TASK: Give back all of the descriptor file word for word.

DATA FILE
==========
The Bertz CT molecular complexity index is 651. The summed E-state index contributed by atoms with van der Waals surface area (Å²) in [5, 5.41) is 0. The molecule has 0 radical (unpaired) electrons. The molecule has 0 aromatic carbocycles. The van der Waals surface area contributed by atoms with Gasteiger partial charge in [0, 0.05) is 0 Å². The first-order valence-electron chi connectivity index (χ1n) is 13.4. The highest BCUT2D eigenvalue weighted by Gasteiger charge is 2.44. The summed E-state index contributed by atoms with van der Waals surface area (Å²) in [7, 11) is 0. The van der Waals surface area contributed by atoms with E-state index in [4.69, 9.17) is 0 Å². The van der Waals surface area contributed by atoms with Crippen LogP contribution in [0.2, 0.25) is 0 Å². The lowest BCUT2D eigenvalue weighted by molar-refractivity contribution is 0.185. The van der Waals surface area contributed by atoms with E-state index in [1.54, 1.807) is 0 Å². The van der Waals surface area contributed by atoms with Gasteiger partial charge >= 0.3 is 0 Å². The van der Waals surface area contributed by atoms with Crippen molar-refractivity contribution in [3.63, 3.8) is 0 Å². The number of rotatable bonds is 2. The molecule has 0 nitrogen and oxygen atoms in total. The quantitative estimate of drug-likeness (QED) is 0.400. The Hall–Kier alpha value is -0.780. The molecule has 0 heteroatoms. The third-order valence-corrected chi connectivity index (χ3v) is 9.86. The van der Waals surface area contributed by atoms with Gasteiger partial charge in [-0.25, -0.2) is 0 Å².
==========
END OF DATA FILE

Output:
The Bertz CT molecular complexity index is 651. The summed E-state index contributed by atoms with van der Waals surface area (Å²) in [5, 5.41) is 0. The molecule has 0 radical (unpaired) electrons. The molecule has 0 aromatic carbocycles. The van der Waals surface area contributed by atoms with Gasteiger partial charge in [0, 0.05) is 0 Å². The first-order valence-electron chi connectivity index (χ1n) is 13.4. The highest BCUT2D eigenvalue weighted by Gasteiger charge is 2.44. The summed E-state index contributed by atoms with van der Waals surface area (Å²) in [7, 11) is 0. The van der Waals surface area contributed by atoms with E-state index in [4.69, 9.17) is 0 Å². The van der Waals surface area contributed by atoms with Crippen LogP contribution in [0.2, 0.25) is 0 Å². The lowest BCUT2D eigenvalue weighted by molar-refractivity contribution is 0.185. The van der Waals surface area contributed by atoms with E-state index in [1.54, 1.807) is 0 Å². The van der Waals surface area contributed by atoms with Gasteiger partial charge >= 0.3 is 0 Å². The van der Waals surface area contributed by atoms with Crippen molar-refractivity contribution in [3.63, 3.8) is 0 Å². The number of rotatable bonds is 2. The molecule has 0 nitrogen and oxygen atoms in total. The quantitative estimate of drug-likeness (QED) is 0.400. The Hall–Kier alpha value is -0.780. The molecule has 0 heteroatoms. The third-order valence-corrected chi connectivity index (χ3v) is 9.86. The van der Waals surface area contributed by atoms with Gasteiger partial charge in [-0.25, -0.2) is 0 Å².